Putting Our Labor Where Our Mouth Is

The average longshoreman on the west coast earns somewhere around $30 an hour.
For the long hours and grueling manual labor the job entails, many might argue that
even that isn’t enough and, with the inflated cost of living on the west coast, those
naysayers may very well be correct. Given the current minimum wage and compensation laws, the contrast between the wages of the longshoreman and similar hourly paid labor is stark. This disparity is due entirely to the unionization of the longshoreman under the International Longshore and Warehouse Union (ILWU) and the way they have effectively leveraged their collective bargaining power over the last several decades.

The ILWU has time and again proven that they have little to no hesitance to bring maritime trade to a grinding haltand their strikes are an example of some of the most effective collective bargaining in the history of labor in the United States. At the cost of approximately $2 billion a day, a shut down of the west coast shipyards has an undeniable global ripple effect. In the past ILWU strikes have seen the waters crowded with ships weighted down with millions of dollars of stagnated merchandise, sparking an outcryfrom international as well as domestic mega corporations. Indeed, the rapid fire turn around and shelf life of products in the United States further compounds the impact as businesses rarely have more than a day or two’s worth of goods in reserve and are entirely reliant on a constant influx of merchandise. Given this common business practice, it doesn’t take long until even your average small business retailer in the middle of the country starts to see the impact of a shipyard strike on their bottom line.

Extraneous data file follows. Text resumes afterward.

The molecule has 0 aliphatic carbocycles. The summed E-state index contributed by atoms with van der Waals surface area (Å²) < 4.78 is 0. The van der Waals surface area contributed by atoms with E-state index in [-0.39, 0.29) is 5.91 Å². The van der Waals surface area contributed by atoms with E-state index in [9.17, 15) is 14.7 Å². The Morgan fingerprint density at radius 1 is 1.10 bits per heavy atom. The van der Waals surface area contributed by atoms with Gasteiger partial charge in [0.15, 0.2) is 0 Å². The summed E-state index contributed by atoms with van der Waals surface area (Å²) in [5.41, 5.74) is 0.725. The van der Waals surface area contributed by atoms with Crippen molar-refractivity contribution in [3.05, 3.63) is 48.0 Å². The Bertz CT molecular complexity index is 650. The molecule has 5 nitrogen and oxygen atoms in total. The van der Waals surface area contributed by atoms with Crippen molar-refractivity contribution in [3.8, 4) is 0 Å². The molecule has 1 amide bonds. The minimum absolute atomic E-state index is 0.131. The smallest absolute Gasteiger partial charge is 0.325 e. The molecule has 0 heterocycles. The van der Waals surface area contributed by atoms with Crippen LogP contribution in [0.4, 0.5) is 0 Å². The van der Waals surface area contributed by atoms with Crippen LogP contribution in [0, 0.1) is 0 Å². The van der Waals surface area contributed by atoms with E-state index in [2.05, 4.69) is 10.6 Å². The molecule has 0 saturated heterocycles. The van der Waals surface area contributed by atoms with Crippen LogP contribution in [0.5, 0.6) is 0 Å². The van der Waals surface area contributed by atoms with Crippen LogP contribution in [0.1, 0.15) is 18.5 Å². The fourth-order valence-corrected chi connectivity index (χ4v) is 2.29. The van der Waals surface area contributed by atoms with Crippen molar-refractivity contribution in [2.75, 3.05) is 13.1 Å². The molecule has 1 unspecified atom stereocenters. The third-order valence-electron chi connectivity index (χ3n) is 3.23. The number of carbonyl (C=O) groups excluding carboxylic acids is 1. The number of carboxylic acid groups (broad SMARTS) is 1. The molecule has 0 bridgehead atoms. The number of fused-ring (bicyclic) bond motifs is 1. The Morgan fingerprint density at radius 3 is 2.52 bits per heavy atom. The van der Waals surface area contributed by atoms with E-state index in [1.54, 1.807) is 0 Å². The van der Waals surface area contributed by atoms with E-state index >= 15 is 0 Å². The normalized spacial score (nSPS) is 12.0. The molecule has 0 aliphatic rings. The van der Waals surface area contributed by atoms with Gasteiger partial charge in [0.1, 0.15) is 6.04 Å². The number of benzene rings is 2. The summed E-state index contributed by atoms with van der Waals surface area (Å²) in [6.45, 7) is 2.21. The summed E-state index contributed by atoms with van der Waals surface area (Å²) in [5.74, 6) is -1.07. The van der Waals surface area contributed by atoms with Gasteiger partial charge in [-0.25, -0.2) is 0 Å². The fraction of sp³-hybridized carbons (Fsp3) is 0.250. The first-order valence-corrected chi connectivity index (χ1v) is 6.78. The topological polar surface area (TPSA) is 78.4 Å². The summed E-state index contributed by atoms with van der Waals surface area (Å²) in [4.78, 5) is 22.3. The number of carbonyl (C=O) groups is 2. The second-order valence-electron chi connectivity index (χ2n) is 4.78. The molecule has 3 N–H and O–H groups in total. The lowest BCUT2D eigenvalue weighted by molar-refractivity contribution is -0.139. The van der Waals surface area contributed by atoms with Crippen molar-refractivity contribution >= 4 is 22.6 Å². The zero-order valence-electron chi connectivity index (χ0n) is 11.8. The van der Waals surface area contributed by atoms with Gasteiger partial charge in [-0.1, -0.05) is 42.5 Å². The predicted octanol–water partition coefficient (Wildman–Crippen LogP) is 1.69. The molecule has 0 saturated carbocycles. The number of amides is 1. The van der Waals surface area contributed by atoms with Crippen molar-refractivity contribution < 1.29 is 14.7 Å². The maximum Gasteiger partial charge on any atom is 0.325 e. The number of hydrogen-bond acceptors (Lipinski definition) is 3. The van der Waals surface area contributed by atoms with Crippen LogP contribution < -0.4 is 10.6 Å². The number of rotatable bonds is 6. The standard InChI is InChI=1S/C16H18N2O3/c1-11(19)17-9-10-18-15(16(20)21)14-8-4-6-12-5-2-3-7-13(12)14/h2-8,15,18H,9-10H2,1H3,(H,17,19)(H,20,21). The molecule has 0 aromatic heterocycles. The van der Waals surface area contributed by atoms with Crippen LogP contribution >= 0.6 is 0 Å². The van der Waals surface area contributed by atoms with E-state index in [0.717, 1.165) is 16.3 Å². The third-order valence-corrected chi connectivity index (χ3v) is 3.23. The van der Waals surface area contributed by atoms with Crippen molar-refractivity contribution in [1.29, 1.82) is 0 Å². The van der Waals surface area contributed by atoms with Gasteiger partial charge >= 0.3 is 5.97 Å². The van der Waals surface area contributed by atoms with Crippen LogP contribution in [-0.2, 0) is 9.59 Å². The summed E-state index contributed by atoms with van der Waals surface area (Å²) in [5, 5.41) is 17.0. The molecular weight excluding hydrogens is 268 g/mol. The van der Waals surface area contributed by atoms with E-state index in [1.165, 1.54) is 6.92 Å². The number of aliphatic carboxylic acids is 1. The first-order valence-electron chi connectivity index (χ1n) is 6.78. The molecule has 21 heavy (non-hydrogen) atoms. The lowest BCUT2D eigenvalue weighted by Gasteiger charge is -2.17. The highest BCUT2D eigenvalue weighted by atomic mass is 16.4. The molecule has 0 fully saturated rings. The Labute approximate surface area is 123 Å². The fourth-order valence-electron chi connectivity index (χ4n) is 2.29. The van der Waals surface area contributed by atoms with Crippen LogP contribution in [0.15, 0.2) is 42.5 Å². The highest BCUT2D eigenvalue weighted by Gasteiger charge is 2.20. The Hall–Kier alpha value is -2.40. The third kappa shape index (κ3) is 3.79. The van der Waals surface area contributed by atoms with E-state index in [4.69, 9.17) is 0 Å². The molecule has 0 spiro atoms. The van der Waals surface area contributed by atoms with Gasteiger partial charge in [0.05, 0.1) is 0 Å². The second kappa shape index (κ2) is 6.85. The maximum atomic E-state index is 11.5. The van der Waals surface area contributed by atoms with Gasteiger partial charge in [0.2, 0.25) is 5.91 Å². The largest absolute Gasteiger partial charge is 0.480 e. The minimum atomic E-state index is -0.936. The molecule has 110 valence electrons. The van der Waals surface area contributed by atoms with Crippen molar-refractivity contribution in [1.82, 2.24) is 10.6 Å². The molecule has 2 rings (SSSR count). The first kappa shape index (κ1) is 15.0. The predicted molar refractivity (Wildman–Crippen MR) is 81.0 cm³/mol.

For these very simple reasons, when the ILWU speaks, leaders in both government and commerce are forced to listen.
Recently, the ILWU made the historical decision to put their substantial weight behind an issue other than compensation and fair work practices, joining with millions of voices nationwide in speaking out against unjust policing on June 19, 2020. In a statement made prior to the day long shutdown, ILWULocal 10 President Trent WIllis declared “We’re sending a clear statement to the powers that be, our government. We’re sending a clear statement
to the corporate bosses that we intend to use our labor, put our labor where our mouth is. We intend to take economic action if our demands are not met” in reference to the demands to end unjust and unlawful policing nationwide. It is worth noting that ILWU bylaws explicitly ban police membership among their ranks, pointing to the long held belief that police have always been used as tools of the wealthy in the fight against working people.

It remains to be seen whether this unprecedented step by the massive labor group into the realm of civil protest will set further similar actions of solidarity
into motion, but there is no denying the weight of the power that is wielded by a united group of workers.

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